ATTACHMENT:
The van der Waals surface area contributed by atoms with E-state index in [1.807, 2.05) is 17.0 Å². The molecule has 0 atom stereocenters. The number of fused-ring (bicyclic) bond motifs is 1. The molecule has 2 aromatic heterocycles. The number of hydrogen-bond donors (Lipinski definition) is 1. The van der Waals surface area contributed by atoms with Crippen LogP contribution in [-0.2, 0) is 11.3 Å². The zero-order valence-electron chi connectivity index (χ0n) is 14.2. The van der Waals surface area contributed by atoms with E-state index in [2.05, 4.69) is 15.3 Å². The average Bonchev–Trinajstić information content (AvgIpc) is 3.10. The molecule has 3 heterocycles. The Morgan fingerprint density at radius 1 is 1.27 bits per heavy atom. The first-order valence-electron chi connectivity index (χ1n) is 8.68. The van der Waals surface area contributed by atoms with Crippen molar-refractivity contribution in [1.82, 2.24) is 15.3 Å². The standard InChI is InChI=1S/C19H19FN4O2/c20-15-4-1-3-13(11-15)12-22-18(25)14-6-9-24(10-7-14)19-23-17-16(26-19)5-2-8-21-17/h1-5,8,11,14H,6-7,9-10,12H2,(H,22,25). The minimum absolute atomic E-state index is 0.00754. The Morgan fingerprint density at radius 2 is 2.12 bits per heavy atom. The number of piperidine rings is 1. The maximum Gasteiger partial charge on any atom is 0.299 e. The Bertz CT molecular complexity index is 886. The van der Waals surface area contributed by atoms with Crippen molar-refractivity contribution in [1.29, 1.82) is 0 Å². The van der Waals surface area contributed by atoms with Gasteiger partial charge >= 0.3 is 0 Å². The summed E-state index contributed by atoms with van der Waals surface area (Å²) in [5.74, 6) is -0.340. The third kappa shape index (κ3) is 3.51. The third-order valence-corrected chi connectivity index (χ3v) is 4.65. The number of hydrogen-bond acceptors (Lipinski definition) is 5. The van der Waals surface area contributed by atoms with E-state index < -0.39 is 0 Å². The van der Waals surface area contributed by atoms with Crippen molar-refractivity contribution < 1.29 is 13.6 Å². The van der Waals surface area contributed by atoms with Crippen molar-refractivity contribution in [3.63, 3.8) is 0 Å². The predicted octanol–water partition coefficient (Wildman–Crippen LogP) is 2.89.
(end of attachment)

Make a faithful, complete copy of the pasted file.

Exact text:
The van der Waals surface area contributed by atoms with E-state index in [1.807, 2.05) is 17.0 Å². The molecule has 0 atom stereocenters. The number of fused-ring (bicyclic) bond motifs is 1. The molecule has 2 aromatic heterocycles. The number of hydrogen-bond donors (Lipinski definition) is 1. The van der Waals surface area contributed by atoms with Crippen LogP contribution in [-0.2, 0) is 11.3 Å². The zero-order valence-electron chi connectivity index (χ0n) is 14.2. The van der Waals surface area contributed by atoms with E-state index in [2.05, 4.69) is 15.3 Å². The average Bonchev–Trinajstić information content (AvgIpc) is 3.10. The molecule has 3 heterocycles. The Morgan fingerprint density at radius 1 is 1.27 bits per heavy atom. The first-order valence-electron chi connectivity index (χ1n) is 8.68. The van der Waals surface area contributed by atoms with Crippen molar-refractivity contribution in [1.82, 2.24) is 15.3 Å². The standard InChI is InChI=1S/C19H19FN4O2/c20-15-4-1-3-13(11-15)12-22-18(25)14-6-9-24(10-7-14)19-23-17-16(26-19)5-2-8-21-17/h1-5,8,11,14H,6-7,9-10,12H2,(H,22,25). The minimum absolute atomic E-state index is 0.00754. The Morgan fingerprint density at radius 2 is 2.12 bits per heavy atom. The number of piperidine rings is 1. The maximum Gasteiger partial charge on any atom is 0.299 e. The Bertz CT molecular complexity index is 886. The van der Waals surface area contributed by atoms with Crippen molar-refractivity contribution in [1.29, 1.82) is 0 Å². The van der Waals surface area contributed by atoms with Gasteiger partial charge >= 0.3 is 0 Å². The summed E-state index contributed by atoms with van der Waals surface area (Å²) in [5.74, 6) is -0.340. The third kappa shape index (κ3) is 3.51. The third-order valence-corrected chi connectivity index (χ3v) is 4.65. The number of hydrogen-bond acceptors (Lipinski definition) is 5. The van der Waals surface area contributed by atoms with E-state index < -0.39 is 0 Å². The van der Waals surface area contributed by atoms with Crippen molar-refractivity contribution < 1.29 is 13.6 Å². The van der Waals surface area contributed by atoms with Crippen molar-refractivity contribution in [3.63, 3.8) is 0 Å². The predicted octanol–water partition coefficient (Wildman–Crippen LogP) is 2.89.